I found out that my parents weren’t going to protect me from myself and shield me from criticism around every turn. When I didn’t do something right, or I wasn’t paying attention, I got yelled at. And never once did my mom intervene to make it easier on me because that’s life. In return, I wanted to become a good rider for me, always trying to do my best to live up to my high expectations.
I learned if you tried hard, practiced a lot and never said no to a new opportunity, you got to do totally awesome things. For me, it was (and still is) an incredible compliment from someone if you were asked to ride their horse, and particularly if you had the chance to show it for them. I’m in awe of horses and I can rattle off hundreds, if not thousands, of rides I’ve had in the past 35 years from people who trusted me enough with their pride and joy.
There will be times when you have given it your all but it wasn’t good enough. And that you cannot under any circumstance let that defeat you. When I had a bad show, or even just a bad lesson or ride at home, it never made me want to quit. (Though from time to time there may have been temporary pouting or anger – I never said I was perfect.) Instead, my resolve became stronger and I worked harder to overcome the issue to gain whatever skill or level I want to reach. It is why I love being an equitation queen!
I want all the kids that come to the barn to have this experience, to learn these lessons, to try and fail and try and succeed. And to have more fun than they could ever imagine.
I want to see them ride the ponies and horses for hours. Then do it again. And again. I love seeing them give each other lessons or playing (safe) games on horseback. I want to kick the two-legged horse show to the other end of the arena so I can hack. I feel the need to have a gaggle of 4’ minions surrounding our horses at the in-gate, learning how to post for a class, wipe boots, tell each other their courses and be good ambassadors for our barn – whether they are showing that weekend or not.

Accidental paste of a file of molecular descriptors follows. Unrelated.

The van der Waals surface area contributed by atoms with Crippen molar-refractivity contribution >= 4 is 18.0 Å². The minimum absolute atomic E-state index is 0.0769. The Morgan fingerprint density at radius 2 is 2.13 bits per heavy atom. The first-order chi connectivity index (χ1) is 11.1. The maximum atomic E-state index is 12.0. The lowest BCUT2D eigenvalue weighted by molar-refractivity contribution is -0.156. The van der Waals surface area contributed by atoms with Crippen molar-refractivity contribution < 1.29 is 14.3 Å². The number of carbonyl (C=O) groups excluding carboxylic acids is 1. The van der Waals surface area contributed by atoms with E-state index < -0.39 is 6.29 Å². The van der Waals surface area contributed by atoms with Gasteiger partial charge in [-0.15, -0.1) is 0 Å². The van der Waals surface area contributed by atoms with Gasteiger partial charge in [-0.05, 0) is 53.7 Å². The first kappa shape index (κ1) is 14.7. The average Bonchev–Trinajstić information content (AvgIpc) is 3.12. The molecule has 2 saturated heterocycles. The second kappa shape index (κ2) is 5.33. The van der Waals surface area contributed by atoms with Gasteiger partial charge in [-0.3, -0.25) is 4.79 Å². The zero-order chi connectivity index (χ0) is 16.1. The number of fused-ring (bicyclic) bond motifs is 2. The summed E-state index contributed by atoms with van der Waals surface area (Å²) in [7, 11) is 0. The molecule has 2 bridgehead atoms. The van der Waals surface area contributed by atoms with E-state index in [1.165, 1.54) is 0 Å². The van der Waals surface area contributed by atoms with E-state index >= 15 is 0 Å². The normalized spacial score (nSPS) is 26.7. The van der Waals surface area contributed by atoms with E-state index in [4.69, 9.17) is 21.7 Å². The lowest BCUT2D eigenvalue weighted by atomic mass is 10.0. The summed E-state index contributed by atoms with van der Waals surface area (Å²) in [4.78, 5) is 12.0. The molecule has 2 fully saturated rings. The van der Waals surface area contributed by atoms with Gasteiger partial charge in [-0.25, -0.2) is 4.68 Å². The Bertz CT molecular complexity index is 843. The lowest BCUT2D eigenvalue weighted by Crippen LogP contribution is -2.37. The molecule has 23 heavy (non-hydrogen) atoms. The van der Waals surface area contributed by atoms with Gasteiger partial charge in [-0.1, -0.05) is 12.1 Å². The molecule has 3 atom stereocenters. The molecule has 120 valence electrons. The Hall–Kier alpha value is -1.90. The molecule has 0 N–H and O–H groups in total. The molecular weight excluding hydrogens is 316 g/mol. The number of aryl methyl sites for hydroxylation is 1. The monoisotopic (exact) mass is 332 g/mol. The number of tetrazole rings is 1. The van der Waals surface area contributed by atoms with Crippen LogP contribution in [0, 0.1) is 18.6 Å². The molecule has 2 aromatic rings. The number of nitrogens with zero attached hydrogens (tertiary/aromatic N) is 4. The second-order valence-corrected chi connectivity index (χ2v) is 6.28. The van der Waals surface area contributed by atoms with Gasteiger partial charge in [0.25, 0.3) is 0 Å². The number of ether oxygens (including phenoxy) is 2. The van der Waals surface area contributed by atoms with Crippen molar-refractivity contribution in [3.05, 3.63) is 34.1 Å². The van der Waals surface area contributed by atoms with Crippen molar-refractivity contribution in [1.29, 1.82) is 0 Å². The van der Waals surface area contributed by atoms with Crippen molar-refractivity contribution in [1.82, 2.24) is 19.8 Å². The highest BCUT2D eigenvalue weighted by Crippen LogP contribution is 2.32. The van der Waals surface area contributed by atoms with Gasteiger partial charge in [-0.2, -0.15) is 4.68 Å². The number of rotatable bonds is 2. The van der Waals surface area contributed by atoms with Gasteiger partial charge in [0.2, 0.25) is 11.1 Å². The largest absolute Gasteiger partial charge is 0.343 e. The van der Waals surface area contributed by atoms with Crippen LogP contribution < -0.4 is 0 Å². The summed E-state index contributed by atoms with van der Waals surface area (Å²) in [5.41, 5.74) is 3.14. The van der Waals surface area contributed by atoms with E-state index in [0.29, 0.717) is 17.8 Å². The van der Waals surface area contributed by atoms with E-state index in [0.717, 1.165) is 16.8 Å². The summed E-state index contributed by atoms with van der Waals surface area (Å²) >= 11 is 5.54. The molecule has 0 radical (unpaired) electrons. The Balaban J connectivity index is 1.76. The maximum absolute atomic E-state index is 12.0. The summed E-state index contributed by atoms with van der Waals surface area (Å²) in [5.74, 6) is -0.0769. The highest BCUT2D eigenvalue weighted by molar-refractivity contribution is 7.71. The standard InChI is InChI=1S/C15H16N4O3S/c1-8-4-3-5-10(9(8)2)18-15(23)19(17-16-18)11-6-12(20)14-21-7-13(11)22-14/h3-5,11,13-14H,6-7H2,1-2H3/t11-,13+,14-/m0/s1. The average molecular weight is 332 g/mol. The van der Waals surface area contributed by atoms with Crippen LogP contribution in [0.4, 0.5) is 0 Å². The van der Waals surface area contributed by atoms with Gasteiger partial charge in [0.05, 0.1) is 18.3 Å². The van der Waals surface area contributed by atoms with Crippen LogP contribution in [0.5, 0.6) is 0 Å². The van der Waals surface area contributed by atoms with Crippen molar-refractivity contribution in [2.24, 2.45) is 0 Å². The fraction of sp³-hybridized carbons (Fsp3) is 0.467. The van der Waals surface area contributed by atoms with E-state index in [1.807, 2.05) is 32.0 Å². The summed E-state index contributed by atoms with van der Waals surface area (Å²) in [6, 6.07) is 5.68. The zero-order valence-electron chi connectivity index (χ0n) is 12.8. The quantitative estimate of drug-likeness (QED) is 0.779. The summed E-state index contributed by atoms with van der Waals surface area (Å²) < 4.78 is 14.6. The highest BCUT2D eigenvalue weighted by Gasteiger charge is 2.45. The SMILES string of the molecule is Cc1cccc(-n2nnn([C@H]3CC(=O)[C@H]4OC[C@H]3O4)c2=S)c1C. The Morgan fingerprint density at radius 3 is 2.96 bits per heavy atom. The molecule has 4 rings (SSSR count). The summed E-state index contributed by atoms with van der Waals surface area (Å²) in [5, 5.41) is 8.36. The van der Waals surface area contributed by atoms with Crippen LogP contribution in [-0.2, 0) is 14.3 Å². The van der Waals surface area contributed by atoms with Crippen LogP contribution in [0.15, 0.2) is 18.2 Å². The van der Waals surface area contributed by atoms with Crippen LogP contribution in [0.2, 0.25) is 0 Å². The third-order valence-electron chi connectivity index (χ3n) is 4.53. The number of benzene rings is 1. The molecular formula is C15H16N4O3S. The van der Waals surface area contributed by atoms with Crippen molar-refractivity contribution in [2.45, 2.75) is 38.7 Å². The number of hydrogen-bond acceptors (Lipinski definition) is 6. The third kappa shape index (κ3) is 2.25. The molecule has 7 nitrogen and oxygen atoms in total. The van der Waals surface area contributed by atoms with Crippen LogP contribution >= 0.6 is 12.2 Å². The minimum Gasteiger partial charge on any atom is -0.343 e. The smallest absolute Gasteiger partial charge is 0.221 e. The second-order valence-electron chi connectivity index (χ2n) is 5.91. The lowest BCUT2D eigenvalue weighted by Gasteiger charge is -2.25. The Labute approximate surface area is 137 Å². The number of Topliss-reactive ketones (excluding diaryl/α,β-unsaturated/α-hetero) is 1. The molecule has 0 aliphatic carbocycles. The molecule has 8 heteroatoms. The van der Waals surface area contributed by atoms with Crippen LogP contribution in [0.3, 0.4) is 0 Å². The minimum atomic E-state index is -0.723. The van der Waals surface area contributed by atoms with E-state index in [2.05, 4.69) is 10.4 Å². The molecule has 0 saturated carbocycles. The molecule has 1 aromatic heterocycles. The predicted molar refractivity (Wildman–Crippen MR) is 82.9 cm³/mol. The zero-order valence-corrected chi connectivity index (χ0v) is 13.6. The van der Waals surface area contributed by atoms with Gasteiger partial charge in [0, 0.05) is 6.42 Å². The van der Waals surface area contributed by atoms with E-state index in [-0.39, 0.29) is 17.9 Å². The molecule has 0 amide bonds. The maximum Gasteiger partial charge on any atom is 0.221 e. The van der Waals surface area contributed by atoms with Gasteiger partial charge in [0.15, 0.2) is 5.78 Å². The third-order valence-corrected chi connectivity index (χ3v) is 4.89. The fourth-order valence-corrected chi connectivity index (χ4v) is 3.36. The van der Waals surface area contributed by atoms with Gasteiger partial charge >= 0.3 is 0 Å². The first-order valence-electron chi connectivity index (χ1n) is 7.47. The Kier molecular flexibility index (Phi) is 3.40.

I want the parents to back off – let the trainers train, let the kids run free and ignore the dirt, bumps and bruises. I want them to feign ignorance at tears of frustration just one time and watch their child start to blossom into a determined and resourceful young woman or man. I need non-horse parents to understand that us horsey kind are kindred spirits and we won’t let anything happen to your child, trust us. You can watch your child ride, but do it from the lounge behind closed doors or put duct tape on your mouth if you can’t keep it shut! Let your kid learn how I did – through the school of hard horse knocks.
Because there is no Participation Award (or there shouldn’t be) when it comes to riding horses. You show up to become a better version of your self for you and your horse – he’s counting on it.
So who would have guessed that I would ever love kids. Certainly not anyone who knew me as a terrible teen. Still, I’m doing my best to pay back all the great experiences I had to these pony kids so that they do the same some day. It seems the least I can do to instill responsibility, respect and determination in them, as we share this passion for horses.
Finally, I’m asking parents of all types to put some faith in those your child looks up to at the barn – the trainers, the teens, the *cough cough* older amateur who just yelled at them to stop running in the aisle. For the most part, we turned out all right. And the good among us are in this with the best of intentions to groom the next generation of truly educated and sophisticated riders, well versed in good horsemanship and life skills.
Yeah, your child may come home tonight and tell you that she fell off my horse while jumping – but that will be the afterthought, because what she’s really trying to tell you is I trusted and liked her enough to let her ride my horse today.
Which is a life lesson that, believe me when I say this, you do not have enough money to buy for her! 🙂